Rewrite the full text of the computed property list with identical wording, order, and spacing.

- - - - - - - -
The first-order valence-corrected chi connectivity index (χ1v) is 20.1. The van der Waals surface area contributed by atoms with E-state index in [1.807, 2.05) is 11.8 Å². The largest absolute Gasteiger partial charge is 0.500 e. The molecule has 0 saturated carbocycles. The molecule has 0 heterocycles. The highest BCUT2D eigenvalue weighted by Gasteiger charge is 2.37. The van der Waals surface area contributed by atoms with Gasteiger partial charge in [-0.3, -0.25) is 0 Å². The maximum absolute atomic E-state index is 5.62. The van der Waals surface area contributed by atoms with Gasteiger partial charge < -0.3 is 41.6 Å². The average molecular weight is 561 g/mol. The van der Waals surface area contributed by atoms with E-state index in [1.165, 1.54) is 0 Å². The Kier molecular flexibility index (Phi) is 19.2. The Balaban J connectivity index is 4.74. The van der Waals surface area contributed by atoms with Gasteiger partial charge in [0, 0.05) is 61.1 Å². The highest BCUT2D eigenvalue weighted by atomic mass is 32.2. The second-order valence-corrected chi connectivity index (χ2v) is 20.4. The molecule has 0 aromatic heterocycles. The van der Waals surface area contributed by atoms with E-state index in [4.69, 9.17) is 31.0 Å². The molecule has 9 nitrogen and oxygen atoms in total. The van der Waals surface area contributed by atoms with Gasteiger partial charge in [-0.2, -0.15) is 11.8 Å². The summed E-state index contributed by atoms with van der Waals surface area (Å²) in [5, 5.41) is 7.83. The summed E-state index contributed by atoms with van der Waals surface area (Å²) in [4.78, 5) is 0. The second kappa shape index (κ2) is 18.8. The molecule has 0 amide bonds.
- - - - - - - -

The first-order valence-corrected chi connectivity index (χ1v) is 20.1. The van der Waals surface area contributed by atoms with E-state index in [1.807, 2.05) is 11.8 Å². The largest absolute Gasteiger partial charge is 0.500 e. The molecule has 0 saturated carbocycles. The molecule has 0 heterocycles. The highest BCUT2D eigenvalue weighted by Gasteiger charge is 2.37. The van der Waals surface area contributed by atoms with Gasteiger partial charge in [-0.3, -0.25) is 0 Å². The maximum absolute atomic E-state index is 5.62. The van der Waals surface area contributed by atoms with Gasteiger partial charge < -0.3 is 41.6 Å². The average molecular weight is 561 g/mol. The van der Waals surface area contributed by atoms with E-state index in [1.165, 1.54) is 0 Å². The Kier molecular flexibility index (Phi) is 19.2. The Balaban J connectivity index is 4.74. The van der Waals surface area contributed by atoms with Gasteiger partial charge in [0, 0.05) is 61.1 Å². The highest BCUT2D eigenvalue weighted by atomic mass is 32.2. The second-order valence-corrected chi connectivity index (χ2v) is 20.4. The molecule has 0 aromatic heterocycles. The van der Waals surface area contributed by atoms with E-state index in [4.69, 9.17) is 31.0 Å². The molecule has 9 nitrogen and oxygen atoms in total. The van der Waals surface area contributed by atoms with Gasteiger partial charge in [-0.2, -0.15) is 11.8 Å². The summed E-state index contributed by atoms with van der Waals surface area (Å²) in [5, 5.41) is 7.83. The summed E-state index contributed by atoms with van der Waals surface area (Å²) in [4.78, 5) is 0. The second kappa shape index (κ2) is 18.8. The molecule has 0 amide bonds.